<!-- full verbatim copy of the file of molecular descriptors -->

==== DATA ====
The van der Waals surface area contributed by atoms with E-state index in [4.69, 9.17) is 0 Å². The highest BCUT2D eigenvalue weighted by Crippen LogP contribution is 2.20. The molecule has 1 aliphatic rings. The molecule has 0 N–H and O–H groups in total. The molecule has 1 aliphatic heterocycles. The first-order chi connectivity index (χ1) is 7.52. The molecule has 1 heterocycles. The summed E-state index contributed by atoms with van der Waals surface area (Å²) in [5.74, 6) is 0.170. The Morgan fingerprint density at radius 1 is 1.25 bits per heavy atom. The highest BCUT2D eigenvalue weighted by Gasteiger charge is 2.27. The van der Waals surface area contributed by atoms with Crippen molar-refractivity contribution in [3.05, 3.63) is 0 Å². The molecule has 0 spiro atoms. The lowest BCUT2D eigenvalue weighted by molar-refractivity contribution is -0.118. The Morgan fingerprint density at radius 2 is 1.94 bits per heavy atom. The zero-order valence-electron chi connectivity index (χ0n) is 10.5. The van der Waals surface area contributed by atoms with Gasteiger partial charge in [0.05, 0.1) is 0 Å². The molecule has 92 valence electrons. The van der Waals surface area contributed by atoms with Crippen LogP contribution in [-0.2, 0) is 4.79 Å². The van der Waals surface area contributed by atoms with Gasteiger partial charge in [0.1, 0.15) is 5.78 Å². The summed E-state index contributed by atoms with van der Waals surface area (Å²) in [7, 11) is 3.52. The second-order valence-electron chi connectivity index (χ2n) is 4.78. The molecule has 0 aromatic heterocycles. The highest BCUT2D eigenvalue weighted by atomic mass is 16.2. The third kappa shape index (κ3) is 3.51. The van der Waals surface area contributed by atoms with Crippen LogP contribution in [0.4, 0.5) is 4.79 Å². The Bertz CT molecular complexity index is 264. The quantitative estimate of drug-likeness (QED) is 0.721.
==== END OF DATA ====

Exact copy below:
The van der Waals surface area contributed by atoms with E-state index in [4.69, 9.17) is 0 Å². The highest BCUT2D eigenvalue weighted by Crippen LogP contribution is 2.20. The molecule has 1 aliphatic rings. The molecule has 0 N–H and O–H groups in total. The molecule has 1 aliphatic heterocycles. The first-order chi connectivity index (χ1) is 7.52. The molecule has 1 heterocycles. The summed E-state index contributed by atoms with van der Waals surface area (Å²) in [5.74, 6) is 0.170. The Morgan fingerprint density at radius 1 is 1.25 bits per heavy atom. The highest BCUT2D eigenvalue weighted by Gasteiger charge is 2.27. The van der Waals surface area contributed by atoms with Crippen molar-refractivity contribution in [3.05, 3.63) is 0 Å². The molecule has 0 spiro atoms. The lowest BCUT2D eigenvalue weighted by molar-refractivity contribution is -0.118. The Morgan fingerprint density at radius 2 is 1.94 bits per heavy atom. The zero-order valence-electron chi connectivity index (χ0n) is 10.5. The van der Waals surface area contributed by atoms with Gasteiger partial charge in [0.05, 0.1) is 0 Å². The molecule has 92 valence electrons. The van der Waals surface area contributed by atoms with Crippen LogP contribution in [-0.2, 0) is 4.79 Å². The van der Waals surface area contributed by atoms with Gasteiger partial charge in [0.1, 0.15) is 5.78 Å². The summed E-state index contributed by atoms with van der Waals surface area (Å²) in [7, 11) is 3.52. The second-order valence-electron chi connectivity index (χ2n) is 4.78. The molecule has 0 aromatic heterocycles. The highest BCUT2D eigenvalue weighted by atomic mass is 16.2. The third kappa shape index (κ3) is 3.51. The van der Waals surface area contributed by atoms with Crippen LogP contribution in [0.4, 0.5) is 4.79 Å². The Bertz CT molecular complexity index is 264. The quantitative estimate of drug-likeness (QED) is 0.721.